As we told you back in June, Polyvinyl Records recently used the pledges-for-arts service Kickstarter to unload extra stock that the label feared would have to be destroyed due to lack of storage space.
The website allows artists to accept pledges from supporters in exchange for products or services. In the case of Polyvinyl, the Illinois-based home to Of Montreal, Headlights and Owen, fans could pledge a certain amount of money for bulk amounts of the label's old stock. And it worked wonders.
The label originally hoped to make around $1,000 off the long-forgotten CDs and DVDs, but instead it has found the pledges for the label's old inventory surpassing the $15,000 mark, according to the New York Times [via The Daily Swarm].
"We set the goal modestly in retrospect, since everything we'd done in the past was a very slow, methodical process to reduce overstock. And we assumed this would follow the same path," Polyvinyl owner Matt Lunsford told the Times. "But this took off in a way that none of the other methods have done in the past."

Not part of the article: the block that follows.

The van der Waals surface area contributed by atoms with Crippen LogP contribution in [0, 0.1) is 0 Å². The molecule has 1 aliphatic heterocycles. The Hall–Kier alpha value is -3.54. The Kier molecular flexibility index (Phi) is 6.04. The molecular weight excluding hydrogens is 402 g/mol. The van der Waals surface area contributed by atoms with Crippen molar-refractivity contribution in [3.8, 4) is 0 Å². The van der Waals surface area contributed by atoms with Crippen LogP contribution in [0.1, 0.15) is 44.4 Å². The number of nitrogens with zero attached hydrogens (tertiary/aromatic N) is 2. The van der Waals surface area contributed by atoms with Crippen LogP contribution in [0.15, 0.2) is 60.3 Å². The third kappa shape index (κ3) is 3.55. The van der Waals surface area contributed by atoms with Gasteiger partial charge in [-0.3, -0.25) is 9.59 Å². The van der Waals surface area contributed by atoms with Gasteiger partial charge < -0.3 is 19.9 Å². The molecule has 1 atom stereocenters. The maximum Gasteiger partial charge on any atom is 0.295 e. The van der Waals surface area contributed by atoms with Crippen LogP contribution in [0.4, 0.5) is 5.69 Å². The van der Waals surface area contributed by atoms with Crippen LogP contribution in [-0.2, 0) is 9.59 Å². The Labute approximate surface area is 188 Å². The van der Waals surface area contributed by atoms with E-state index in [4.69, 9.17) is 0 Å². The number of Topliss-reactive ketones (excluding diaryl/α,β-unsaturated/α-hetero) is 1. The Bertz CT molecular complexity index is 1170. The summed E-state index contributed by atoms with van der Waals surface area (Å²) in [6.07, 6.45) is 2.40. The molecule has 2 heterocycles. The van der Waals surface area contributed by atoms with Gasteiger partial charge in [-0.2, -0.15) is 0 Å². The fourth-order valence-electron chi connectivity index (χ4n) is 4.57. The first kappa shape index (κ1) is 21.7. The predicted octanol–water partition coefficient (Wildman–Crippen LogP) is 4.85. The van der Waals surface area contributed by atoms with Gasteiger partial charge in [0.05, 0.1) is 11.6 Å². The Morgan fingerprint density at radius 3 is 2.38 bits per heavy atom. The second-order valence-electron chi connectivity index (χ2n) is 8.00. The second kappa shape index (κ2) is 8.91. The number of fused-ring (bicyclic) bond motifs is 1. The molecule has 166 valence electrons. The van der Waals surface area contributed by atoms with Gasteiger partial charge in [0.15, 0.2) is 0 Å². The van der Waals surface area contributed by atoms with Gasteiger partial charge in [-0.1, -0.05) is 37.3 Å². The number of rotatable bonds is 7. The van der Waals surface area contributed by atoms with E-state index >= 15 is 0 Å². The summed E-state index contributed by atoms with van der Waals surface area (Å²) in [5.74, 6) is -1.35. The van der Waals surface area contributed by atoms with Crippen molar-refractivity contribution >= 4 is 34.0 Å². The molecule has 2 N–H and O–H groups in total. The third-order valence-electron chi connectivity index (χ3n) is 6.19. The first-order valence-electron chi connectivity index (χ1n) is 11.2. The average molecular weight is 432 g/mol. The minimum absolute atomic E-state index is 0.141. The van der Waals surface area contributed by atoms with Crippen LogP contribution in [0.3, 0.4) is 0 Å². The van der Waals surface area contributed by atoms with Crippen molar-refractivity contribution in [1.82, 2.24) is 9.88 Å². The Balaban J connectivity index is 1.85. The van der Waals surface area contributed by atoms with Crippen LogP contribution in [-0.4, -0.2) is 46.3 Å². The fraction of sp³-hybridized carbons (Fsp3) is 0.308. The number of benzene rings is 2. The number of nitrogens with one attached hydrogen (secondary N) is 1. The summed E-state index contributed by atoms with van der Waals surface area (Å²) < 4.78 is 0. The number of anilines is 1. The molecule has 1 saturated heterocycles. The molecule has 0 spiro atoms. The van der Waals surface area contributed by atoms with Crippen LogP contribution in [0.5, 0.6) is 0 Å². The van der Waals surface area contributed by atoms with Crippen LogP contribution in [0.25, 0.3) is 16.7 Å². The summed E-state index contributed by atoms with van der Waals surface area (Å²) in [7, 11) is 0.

It's a model that has other artists and record labels thinking hard. Allison Weiss is a singer-songwriter from Athens, GA who was hoping to raise $2,000 to record her new EP, which she would then give out with some bonus materials and handmade packaging, to her fans making pledges. As of press time, she was almost at the $8,000 mark.
Meanwhile, Polyvinyl structured its reward packages for donors like a blowout sale of CDs and DVDs, giving a DVD to anyone who pledged $5, and five CDs and a DVD to anyone who chipped in $15 or more. Since then, Polyvinyl has been using the service to test-market potential new releases.
"[Kickstarter] is the first thing on our mind as a label to try and figure out exactly what people are interested in buying," Lunsford said.